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Analysis: US expected to take hard line on Iran oil import cuts

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Analysis: US expected to take hard line on Iran oil import cuts

The Trump administration will likely grant Iranian crude buyers less leeway from sanctions that snap back in November than the Obama administration granted in 2012-2015, but an oil price spike would force the White House to ease its enforcement, analysts said.

Iran's oil customers have until Nov. 4 to wind down their contracts before U.S. sanctions go back into force and block them from the U.S. banking system.

The Treasury Department has said it would consider exemptions for countries that demonstrate significant reductions of Iranian purchases in the next six months, but not all analysts expect the White House to grant any sanctions relief.

Most analysts surveyed by S&P Global Platts predict the sanctions will remove less than 500,000 barrels per day of oil supply from the global market by the November enforcement deadline, ranging from 100,000 bbl/d to 200,000 bbl/d at the low end and up to 800,000 bbl/d at the high end.

Iran has boosted its oil production nearly 1 MMbbl/d since the nuclear deal lifted Western sanctions in January 2016. It produced 3.83 MMbbl/d in April, according to the latest S&P Global Platts OPEC survey.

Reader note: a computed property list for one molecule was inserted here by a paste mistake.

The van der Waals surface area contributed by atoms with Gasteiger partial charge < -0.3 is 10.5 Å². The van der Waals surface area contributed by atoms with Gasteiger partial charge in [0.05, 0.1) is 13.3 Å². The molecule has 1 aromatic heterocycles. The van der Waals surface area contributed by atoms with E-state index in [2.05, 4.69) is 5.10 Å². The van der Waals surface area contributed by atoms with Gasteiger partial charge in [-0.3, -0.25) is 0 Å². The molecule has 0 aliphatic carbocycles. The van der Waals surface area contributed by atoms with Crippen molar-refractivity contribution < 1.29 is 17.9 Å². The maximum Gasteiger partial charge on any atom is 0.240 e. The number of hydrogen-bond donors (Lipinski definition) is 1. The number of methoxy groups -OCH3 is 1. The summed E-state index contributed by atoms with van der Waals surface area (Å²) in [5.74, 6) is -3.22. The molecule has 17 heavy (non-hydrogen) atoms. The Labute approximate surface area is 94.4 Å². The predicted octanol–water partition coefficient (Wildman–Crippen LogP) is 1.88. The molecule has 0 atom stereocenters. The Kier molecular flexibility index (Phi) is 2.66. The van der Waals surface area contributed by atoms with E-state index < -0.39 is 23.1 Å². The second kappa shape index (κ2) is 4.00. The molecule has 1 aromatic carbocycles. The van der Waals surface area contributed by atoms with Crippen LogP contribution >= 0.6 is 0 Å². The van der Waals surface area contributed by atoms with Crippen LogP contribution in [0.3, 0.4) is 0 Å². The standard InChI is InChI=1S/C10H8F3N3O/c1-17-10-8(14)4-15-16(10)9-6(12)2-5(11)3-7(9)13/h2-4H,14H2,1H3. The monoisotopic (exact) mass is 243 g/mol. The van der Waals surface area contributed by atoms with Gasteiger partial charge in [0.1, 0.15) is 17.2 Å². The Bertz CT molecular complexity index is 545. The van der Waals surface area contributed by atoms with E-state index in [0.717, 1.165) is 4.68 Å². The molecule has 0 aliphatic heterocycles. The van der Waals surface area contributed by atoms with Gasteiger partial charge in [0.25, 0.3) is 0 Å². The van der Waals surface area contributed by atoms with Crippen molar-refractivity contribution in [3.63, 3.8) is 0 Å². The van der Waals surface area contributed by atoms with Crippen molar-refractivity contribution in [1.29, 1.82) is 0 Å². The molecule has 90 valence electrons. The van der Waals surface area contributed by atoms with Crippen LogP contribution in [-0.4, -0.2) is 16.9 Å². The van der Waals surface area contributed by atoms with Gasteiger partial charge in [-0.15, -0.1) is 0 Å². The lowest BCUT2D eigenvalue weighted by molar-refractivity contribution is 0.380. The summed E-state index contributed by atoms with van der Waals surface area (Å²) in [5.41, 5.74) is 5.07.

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"We think Trump is very focused on the oil revenue," said Joe McMonigle, an analyst with Hedgeye Risk Management and former Department of Energy chief of staff. "If the U.S. were to grant exemptions for European countries, it would really undermine the effectiveness of the sanctions. We just don't see that happening."

McMonigle expects companies to be very conservative during the wind-down period and start making real reductions.

"We'll start seeing oil come off the market soon," he said.

The Obama administration pushed countries to cut Iranian oil imports by about 20% every six months to qualify for sanction waivers.

"They may try to be stricter and not succeed," analyst Kevin Book said of the Trump administration. "Part of the rationale behind the 20% number appears to have been that it was pretty difficult to get even 20%."

Book, managing director of ClearView Energy Partners, said the challenge for U.S. State Department negotiators will be getting countries to agree to some import cuts without asking so much of them that they completely balk.

"For import-dependent countries, this is not a small ask," he said. "You're asking another country to sacrifice its energy security for a national security goal that may not involve that country."

The White House will be watching U.S. domestic gasoline prices in the coming weeks to determine how tough it wants to be on Iranian oil buyers, said UBS analyst Giovanni Staunovo. He said the U.S. will likely push for 20% import reductions, in line with the Obama administration, but it would have to lower those expectations if the oil market tightens.

$80/bbl oil threshold

Sara Vakhshouri, president of SVB Energy International, agreed that U.S. enforcement will depend on oil prices, with the administration likely being comfortable pressing Iranian oil buyers to make additional reductions as long as oil prices stay around $80/bbl. A price spike that sends prices much above that level would set off alarms in Congress as voters feel the pinch of retail pump prices during peak summer driving season.